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The plan Trump announced was faulty not just in execution but in conception. Why ban travel from Europe when the United States already has more coronavirus cases than many European countries? Trump has just created a crisis with some of our closest allies — who were not notified beforehand — for no good reason. Even Trump’s own former homeland security adviser, Tom Bossert, tweeted: “There’s little value to European travel restrictions. Poor use of time & energy. Earlier, yes. Now, travel restrictions/screening are less useful. We have nearly as much disease here in the US as the countries in Europe.”

The experts agree that the focus now must be on intensive testing and intrusive social mitigation — canceling public gatherings, closing schools, encouraging everyone to work from home. But Trump did not announce any significant new initiatives on either front.

He did not even declare a national state of emergency — something he has previously done for the southern border and cybersecurity. An emergency declaration could give Trump broader powers to mobilize the Federal Emergency Management Agency and the military, among other resources, but Politico reports that Trump is concerned it “could hamper his narrative that the coronavirus is similar to the seasonal flu and could further agitate Wall Street.” Actually, it’s Trump’s failure to take decisive action that is agitating Wall Street, with stocks in free fall the morning after his speech. Trump is heightening, not ameliorating, pandemic panic.

Who could have predicted that Trump would be such an incompetent crisis manager? Pretty much everyone, actually. Yet nearly 63 million Americans voted for him anyway — and the Republican-controlled Senate refused to convict and remove him in January for his impeachable conduct. The entire country is now paying for those colossally irresponsible decisions as we face the worst crisis since 9/11 under the bungling leadership of the worst president in modern times.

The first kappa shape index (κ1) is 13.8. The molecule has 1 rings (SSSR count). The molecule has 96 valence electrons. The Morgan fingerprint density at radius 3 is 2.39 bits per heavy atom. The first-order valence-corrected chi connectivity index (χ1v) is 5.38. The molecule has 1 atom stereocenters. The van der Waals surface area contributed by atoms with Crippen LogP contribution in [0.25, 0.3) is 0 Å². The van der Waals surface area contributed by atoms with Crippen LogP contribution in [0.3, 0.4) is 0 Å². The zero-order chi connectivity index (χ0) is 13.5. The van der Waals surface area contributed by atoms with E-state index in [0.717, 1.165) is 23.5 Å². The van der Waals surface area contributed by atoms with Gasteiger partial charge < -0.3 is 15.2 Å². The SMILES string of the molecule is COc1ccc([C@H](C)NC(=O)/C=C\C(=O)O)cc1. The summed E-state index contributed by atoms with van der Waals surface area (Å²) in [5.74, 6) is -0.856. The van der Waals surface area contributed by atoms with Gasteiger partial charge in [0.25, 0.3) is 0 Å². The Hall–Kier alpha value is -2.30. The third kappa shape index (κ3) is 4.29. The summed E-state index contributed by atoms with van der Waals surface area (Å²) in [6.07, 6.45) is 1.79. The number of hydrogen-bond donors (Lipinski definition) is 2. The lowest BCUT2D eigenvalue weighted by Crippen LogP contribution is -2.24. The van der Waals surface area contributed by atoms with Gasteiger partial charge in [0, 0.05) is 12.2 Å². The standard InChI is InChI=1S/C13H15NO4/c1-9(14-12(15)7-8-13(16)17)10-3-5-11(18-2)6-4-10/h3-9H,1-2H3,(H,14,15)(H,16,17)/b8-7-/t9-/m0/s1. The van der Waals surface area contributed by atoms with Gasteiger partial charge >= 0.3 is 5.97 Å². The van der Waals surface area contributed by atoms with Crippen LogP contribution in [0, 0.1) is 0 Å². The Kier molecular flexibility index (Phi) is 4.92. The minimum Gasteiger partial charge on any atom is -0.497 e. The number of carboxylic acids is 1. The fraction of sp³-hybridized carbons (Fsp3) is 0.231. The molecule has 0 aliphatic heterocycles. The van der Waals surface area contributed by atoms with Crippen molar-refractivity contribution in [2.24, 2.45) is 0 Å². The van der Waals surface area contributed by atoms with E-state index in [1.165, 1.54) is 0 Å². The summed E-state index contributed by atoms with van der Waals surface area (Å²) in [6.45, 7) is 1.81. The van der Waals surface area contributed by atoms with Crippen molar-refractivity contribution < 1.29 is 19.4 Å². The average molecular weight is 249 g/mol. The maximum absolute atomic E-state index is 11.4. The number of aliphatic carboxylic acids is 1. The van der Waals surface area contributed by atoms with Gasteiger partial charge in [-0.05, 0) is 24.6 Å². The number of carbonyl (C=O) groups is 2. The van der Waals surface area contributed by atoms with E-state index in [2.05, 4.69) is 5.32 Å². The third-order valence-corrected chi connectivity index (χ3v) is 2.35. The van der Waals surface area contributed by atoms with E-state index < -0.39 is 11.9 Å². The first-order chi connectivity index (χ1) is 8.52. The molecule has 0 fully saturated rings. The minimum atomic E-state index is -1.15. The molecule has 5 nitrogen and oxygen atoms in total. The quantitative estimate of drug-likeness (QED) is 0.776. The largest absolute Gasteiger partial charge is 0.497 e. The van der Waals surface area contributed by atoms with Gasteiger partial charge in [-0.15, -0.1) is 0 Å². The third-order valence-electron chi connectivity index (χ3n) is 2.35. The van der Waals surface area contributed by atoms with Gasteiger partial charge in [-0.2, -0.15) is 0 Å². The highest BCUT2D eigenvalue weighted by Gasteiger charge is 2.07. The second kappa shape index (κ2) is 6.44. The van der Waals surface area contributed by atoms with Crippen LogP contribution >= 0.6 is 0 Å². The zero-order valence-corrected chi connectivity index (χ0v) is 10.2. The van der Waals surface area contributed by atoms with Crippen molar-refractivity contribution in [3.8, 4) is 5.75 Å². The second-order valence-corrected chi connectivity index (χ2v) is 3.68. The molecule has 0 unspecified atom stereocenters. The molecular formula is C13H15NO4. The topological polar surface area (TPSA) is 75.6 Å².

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Alyssa Rosenberg: Coronavirus is a nightmare. These stories tell us how to survive — and rise above it.

Coronavirus: What you need to know

Vaccines: The CDC recommends that everyone age 5 and older get an updated covid booster shot. New federal data shows adults who received the updated shots cut their risk of being hospitalized with covid-19 by 50 percent. Here’s guidance on when you should get the omicron booster and how vaccine efficacy could be affected by your prior infections.

New covid variant: The XBB.1.5 variant is a highly transmissible descendant of omicron that is now estimated to cause about half of new infections in the country. We answered some frequently asked questions about the bivalent booster shots.

Guidance: CDC guidelines have been confusing — if you get covid, here’s how to tell when you’re no longer contagious. We’ve also created a guide to help you decide when to keep wearing face coverings.

Where do things stand? See the latest coronavirus numbers in the U.S. and across the world. In the U.S., pandemic trends have shifted and now White people are more likely to die from covid than Black people. Nearly nine out of 10 covid deaths are people over the age 65.